A new digital platform to support remote monitoring of complex wounds has begun rolling out across Greater Manchester.

‘WoundPad’ was collaboratively designed and developed by Dr Ken Dunn, an Honorary Burns and Plastics Consultant at Manchester University NHS Foundation Trust (MFT), along with partners within The University of Manchester (UoM) and software consultancy, Medical Data Solutions and Services (MDSAS) Ltd.

The innovative digital system brings together the required components for the effective remote management of chronic wounds in a community setting, as well as facilitating self-care for people with wounds (and their carers).

WoundPad enables community teams, and patients themselves, to upload photos of their wounds to a cloud-based platform, via an app. These images, along with other clinical information inputted by community teams, is available to all those providing specialist care across the whole of Greater Manchester (GM).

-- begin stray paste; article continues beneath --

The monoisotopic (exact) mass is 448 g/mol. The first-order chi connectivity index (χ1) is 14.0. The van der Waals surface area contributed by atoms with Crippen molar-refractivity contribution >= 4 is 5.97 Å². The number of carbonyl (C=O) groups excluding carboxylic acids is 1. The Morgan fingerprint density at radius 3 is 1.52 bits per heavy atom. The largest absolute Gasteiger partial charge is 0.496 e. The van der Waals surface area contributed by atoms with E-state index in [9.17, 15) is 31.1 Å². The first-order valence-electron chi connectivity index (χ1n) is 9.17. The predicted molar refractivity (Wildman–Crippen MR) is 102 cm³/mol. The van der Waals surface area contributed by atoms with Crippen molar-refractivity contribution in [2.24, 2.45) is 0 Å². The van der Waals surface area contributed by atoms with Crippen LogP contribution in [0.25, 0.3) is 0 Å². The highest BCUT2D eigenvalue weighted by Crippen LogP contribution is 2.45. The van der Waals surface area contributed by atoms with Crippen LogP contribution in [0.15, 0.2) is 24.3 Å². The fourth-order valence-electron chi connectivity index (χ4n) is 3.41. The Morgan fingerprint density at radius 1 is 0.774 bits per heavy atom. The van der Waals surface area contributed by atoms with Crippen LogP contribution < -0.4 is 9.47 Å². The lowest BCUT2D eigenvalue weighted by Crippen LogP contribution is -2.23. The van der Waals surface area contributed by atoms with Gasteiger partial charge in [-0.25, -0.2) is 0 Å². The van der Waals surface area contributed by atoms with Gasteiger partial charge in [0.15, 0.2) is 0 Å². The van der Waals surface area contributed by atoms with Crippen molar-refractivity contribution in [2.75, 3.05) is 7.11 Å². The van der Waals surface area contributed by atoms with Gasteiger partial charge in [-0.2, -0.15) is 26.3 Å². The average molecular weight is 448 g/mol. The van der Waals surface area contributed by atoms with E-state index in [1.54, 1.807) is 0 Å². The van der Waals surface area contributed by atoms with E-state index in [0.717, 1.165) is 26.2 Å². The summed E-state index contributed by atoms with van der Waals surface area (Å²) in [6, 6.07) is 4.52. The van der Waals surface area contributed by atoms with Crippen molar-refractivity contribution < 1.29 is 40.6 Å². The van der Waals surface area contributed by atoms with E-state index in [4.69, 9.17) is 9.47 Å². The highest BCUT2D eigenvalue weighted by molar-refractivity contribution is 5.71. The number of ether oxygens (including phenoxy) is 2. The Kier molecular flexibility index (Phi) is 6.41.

It is already being piloted within three community teams in north, south and central Manchester, and was recently awarded £42,000 through Health Innovation Manchester’s Momentum Fund, which will assist its GM-wide roll-out.

In 2018, the project received funding from Innovate UK to develop WoundPad. This support enabled the team to fully develop and test the system, in close collaboration with the three pilot sites.

Dr Ken Dunn said: “The community has been searching for something like this, and I am very grateful to colleagues across Manchester Local Care Organisation, who have played a huge role in helping in testing and refining WoundPad.

“Having all the information in one place allows district teams to look at the history of a patient’s wound and enable colleagues at Manchester Centre for Plastic Surgery and Burns and in other specialist clinics, to see what care and interventions district teams have enacted.

“Crucially, this prevents patients undergoing unnecessary tests, or having to repeat their care history themselves.

“While we were developing this system prior to the onset of the COVID-19 pandemic, remote management and self-care tools such as this are more useful than ever, for example for patients or clinical colleagues who are required to shield.”


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